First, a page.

Lancia was once renowned for the creation of technically advanced and individualistic motorcars – a reputation founded on the memorably progressive Lambda series of the 1920s. Larger eight-cylinder models appeared from 1929, the first of which was the 4-litre Dilambda, which followed the firm’s logical train of design with above-average performance, precise steering, and outstanding handling; all of which further fostered a loyal customer base that frequently showed little concern for any marque other than Lancia. The Lambda itself proved to be such a landmark model that in 1931 the company felt required to replace it by not one but a pair of newcomers; namely the four-cylinder Artena and the larger V8-powered Astura. The chassis of the latter were successfully employed by various carrozzerias to create an array of desirable Coupes, Convertibles and Saloons.
As with the preceding Lambda, Lancia developed the Astura though several series – four to be precise. Examples of the first two were powered by the company’s proven 2606cc SOHC monobloc ‘narrow-vee’ V8 unit of 72bhp. Ignition was by coil, the coolant was circulated by pump and the engine fed by a downdraft Zenith carburettor. The unit drove through a four-speed manual gearbox that featured the then popular feature of a ‘silent’ third gear. The model’s ultimate speed was widely quoted as c.75mph. The Astura continued in production until 1939, receiving a larger capacity (2973cc) and two increases in wheelbase along the way. Little separated the series 1 and 2 cars, of which 496 and 750 examples were produced respectively. At some £540 for the chassis alone, the Astura was an expensive proposition, but a technically rewarding one too.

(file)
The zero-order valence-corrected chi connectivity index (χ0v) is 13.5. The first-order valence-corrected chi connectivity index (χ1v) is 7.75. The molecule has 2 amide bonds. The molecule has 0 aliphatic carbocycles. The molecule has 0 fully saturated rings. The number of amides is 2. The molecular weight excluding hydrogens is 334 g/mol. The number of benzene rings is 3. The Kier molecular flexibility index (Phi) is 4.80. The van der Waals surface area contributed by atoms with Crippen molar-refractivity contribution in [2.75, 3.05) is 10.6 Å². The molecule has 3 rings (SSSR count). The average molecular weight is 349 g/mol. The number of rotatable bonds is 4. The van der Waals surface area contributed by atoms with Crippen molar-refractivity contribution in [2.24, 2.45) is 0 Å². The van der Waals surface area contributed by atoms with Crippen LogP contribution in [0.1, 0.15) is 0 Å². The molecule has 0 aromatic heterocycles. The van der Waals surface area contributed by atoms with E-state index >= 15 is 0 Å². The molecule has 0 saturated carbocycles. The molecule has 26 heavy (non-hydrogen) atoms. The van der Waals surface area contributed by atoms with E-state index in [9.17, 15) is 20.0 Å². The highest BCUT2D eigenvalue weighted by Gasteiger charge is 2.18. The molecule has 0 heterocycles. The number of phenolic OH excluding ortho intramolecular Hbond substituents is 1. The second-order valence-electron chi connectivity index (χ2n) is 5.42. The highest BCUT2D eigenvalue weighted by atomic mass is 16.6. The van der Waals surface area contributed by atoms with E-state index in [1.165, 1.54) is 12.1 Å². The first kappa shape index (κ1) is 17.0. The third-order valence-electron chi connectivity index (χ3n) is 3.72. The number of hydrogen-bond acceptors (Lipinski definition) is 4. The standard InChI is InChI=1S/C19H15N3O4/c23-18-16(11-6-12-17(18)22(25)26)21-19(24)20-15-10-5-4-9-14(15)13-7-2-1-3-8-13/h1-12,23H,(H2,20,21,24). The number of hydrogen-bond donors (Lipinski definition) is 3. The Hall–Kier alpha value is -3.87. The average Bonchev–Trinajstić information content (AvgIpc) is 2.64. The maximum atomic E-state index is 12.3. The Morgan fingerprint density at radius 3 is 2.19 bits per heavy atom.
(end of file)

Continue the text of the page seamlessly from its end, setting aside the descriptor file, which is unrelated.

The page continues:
The first owner of this Pinin Farina bodied example was one Robert Frazer of Arbroath, Scotland. A full history file is available with the car , which records changes in ownership in Scotland and in London before the war, including an actress who kept the car for only a little over three months before selling it to H D Walsh of Dublin in January of 1939. It was to remain thereafter with another five owners, all in Ireland, the current ownership extending over the last 18 years.
Recent works carried to both the engine and the body have been extensive. Naturally many of the original body parts and even body timber frames were retained during the restoration, the engine was rebuilt ( documented) along with the front suspension, gearbox and front and rear axles being overhauled.
The interior has been re-trimmed beautifully- great care has been taken to replicate the original pattern of the upholstery; the hood recovered and new carpets made to fit. The decorative interior wood trims had their veneer redone as necessary.
A truly handsome car that will be recognised for its worth by all knowledgeable collectors and enthusiasts. The Astura was head and shoulders above the vast majority of its contemporaries and it will provide impressive and rewarding motoring for its new owner.